Blue Room wins!
Visiting director brings in Tricky Dick for a winning production of Richard III
Around 1587, the audacious young Christopher Marlowe staged a play in London called Tamburlaine the Great. In it, he set the pattern of all the other plays he would write until his violent death in 1593. This pattern established a striving, or “overreaching,” central figure who would claw and push his way to the top of whatever realm he inhabited. Thus Tamburlaine, the play’s hero, set out and managed to conquer all central Asia—speaking magnificent poetry and killing thousands along the way. But what was most audacious was that Tamburlaine, this ostensibly “evil” man, was victorious, rather than defeated, at the play’s end. London’s moralists were outraged and attacked Marlowe as a degenerate “atheist.”
In 1587, young Will Shakespeare, 23, was also in London, beginning his career as play-doctor, actor, playwright and businessman. His earliest recorded dramatic writing included extensive work on three “history” plays dealing with the so-called Wars of the Roses, the difficult period during which the Lancastrian dukes to the northwest slugged it out with the Yorkist dukes to the northeast for the control of England. Figuring out the emotions and motives behind historical actions no doubt advanced Shakespeare’s acute sense of human psychology.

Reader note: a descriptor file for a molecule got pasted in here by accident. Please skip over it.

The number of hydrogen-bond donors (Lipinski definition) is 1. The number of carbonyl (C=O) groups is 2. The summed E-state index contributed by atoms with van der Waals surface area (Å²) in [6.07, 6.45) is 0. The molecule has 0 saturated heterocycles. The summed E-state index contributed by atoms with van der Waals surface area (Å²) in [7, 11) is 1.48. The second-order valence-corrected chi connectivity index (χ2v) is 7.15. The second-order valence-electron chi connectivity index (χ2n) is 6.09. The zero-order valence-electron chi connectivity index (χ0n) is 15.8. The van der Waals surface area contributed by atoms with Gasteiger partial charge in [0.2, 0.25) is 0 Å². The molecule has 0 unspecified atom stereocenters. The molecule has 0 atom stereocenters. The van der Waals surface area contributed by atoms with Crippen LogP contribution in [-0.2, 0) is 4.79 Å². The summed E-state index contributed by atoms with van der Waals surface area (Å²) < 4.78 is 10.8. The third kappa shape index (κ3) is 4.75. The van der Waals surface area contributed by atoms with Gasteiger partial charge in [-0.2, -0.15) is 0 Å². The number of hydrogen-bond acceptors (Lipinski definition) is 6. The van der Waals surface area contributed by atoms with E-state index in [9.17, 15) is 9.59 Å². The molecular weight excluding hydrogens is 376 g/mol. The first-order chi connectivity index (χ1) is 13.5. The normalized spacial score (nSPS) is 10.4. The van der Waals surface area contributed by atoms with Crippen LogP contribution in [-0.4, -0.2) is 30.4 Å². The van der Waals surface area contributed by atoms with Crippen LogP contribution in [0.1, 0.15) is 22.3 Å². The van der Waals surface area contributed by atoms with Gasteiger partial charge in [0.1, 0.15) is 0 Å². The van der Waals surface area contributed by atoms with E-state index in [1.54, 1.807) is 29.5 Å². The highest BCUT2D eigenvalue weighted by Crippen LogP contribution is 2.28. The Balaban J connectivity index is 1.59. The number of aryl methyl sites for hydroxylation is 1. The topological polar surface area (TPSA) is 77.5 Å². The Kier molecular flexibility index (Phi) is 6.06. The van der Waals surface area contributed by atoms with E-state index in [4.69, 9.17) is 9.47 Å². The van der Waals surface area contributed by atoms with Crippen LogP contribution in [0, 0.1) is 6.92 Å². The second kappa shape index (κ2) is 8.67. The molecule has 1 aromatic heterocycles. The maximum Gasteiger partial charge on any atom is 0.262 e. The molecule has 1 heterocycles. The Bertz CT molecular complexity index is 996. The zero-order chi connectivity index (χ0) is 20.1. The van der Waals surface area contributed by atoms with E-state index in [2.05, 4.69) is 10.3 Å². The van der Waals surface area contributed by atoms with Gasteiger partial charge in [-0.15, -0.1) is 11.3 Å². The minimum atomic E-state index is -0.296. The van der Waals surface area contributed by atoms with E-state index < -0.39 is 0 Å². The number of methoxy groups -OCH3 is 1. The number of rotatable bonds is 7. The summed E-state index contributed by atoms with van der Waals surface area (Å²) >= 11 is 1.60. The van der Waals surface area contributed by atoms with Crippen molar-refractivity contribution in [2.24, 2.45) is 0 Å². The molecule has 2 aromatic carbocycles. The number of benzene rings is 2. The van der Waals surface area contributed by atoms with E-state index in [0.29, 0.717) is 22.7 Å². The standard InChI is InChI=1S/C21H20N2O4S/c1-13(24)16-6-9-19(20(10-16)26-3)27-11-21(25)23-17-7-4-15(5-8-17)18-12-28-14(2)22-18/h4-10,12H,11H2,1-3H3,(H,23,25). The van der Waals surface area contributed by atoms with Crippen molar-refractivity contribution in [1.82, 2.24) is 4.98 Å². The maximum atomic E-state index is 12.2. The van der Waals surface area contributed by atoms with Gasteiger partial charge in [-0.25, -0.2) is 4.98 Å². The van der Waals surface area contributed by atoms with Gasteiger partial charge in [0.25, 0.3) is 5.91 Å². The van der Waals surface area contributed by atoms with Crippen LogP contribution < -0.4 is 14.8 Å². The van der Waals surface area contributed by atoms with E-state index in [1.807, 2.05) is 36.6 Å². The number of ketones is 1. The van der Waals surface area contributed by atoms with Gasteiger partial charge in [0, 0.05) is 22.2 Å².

Shakespeare’s first truly independent play, Richard III, combined historical and Marlowe-like “overreacher” drama into one whole. Shakespeare, however, was more conservative than Marlowe. He followed Tudor custom and saw his Richard not only as evil, but also as the devil himself—created by the breaking of the royal line generations before with the murder of Richard II. Usurpation will eventually produce the devil, and when he is finally killed, the nation can be made whole again.
The Blue Room’s production of Richard III is excellent, a must-see. Set in Nixon-era America, it hangs on three central characters: Richard (the Nixon-resembling Joe Hilsee), the Duke of Buckingham (Jerry Miller), Richard’s chief stalking horse and tool, and the deposed Queen Margaret (Drenia Acosta), who, though her part is small, hangs heavy in the plot because she stands for the fate Richard strives to avoid. Under the guidance of visiting director David Davalos, all three were first-rate. Indeed, every word in Richard sounded clearly; and the pacing (crisp but not rushed), the cutting (intelligent) and the staging (with Richard frequently moving like a serpent around the base of the three-platform center stage on which his victims stood) were all superb—as were a number of the secondary actors.
I saw the same play at Ashland two nights later. It was more “theatrical,” but this added little. The much-celebrated James Newcomb had fun and physical verve, but he played Richard more as a kind of “comic presenter” than as a perversely sympathetic, if vicious, human. Michael Elich’s Buckingham was such a consummate Machiavellian that his later growing muddled seemed inconsistent.
Indeed, in terms of dramatic power and efficiency, acting and consistency of tone, the Blue Room crew wins hands-down.